Shell livery can be quite confusing. From 1954 470 Austin is in the well known red/green Shell BP livery, with no logos, despite BP having the yellow edged shield logo from 1947 and Shell the scallop shell with text over from 1948. Dublo 070 AEC had both logos in 1959.
591/991 Shell Chemicals had the 1948 scallop logo on the rear from 1952 on. It was in Shell red/yellow livery. I attach photos of my pair. The first a blue striped Dinky Toys boxed Shell Chemicals Limited with black tyres, Dinky Toys base and blocky close text, clearly tampo printed. The second a 991 Dinky Supertoys Shell Chemicals with replaced grey tyres.
I attach a 1958 extract showing Shell BP aviation liveries, without logos. Was 470 aviation related?
Also attached Thompson period tanker advert.
Finally we have in 1963 944 Leyland tanker sporting the red backed scallop Shell logo from 1961 and the all green BP shield from 1958.
Can anyone elaborate?
Just finished Michael Driver’s piece in Diecast Collector Dec 2017 saying it is based on the Mammoth Major Mk 111. They share the same cab and both were in build in 1948 but this is clearly denoted the Monarch both on the base and in the contemporary Thompson advert. Mammoths had more axles I think for bigger ‘mammoth’ loads?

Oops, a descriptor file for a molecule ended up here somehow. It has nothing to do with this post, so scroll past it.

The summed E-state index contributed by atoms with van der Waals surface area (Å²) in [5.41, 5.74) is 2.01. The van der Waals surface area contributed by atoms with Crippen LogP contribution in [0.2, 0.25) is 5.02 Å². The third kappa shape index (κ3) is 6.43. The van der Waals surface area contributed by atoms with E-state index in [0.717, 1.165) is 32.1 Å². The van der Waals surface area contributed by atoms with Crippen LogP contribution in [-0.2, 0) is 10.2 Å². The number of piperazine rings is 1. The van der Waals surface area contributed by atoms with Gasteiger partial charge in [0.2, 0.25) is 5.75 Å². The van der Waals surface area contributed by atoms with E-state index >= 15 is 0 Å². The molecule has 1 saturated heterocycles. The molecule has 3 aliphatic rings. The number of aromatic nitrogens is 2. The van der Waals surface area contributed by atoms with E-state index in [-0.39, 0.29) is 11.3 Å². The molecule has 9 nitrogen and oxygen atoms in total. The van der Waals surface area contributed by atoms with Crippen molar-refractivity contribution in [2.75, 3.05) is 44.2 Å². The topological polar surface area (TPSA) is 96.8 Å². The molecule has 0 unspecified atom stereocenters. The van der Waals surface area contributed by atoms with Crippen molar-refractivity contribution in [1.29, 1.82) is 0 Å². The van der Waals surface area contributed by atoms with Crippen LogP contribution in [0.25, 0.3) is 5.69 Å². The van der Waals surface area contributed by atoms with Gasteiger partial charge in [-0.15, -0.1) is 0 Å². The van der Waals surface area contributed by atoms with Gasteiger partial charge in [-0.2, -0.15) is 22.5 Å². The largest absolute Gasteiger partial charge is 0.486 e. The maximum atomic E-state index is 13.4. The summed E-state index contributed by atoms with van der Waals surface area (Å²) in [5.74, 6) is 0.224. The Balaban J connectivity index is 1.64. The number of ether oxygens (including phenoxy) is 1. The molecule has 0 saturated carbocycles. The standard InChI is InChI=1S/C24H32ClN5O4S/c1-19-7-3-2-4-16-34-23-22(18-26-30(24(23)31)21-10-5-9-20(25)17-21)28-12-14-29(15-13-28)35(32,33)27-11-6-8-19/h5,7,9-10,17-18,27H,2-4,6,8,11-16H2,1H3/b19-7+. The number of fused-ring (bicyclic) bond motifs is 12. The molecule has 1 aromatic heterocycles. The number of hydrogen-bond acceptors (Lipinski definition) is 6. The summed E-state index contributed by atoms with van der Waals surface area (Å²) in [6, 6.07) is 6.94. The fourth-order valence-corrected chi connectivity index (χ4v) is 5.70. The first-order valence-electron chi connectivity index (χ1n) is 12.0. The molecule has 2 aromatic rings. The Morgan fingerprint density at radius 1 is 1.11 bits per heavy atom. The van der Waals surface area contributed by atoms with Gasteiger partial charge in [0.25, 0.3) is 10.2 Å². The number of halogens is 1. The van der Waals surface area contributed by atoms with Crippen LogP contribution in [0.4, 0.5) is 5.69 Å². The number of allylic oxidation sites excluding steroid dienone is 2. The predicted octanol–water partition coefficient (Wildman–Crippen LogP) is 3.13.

Correct! Mammoth Major was AEC's designation for their heavy four-axled chassis. Mercury and Monarch denoted two-axled chassis of medium- and heavier weights, Mustang was a twin-steer three-axled chassis. All AEC lorry chassis had names beginning with 'M' - Matador, Mandator, Mammoth Minor etc., whereas bus and coach chassis had 'R' names - Regal, Regent, Reliance, Ranger and so on.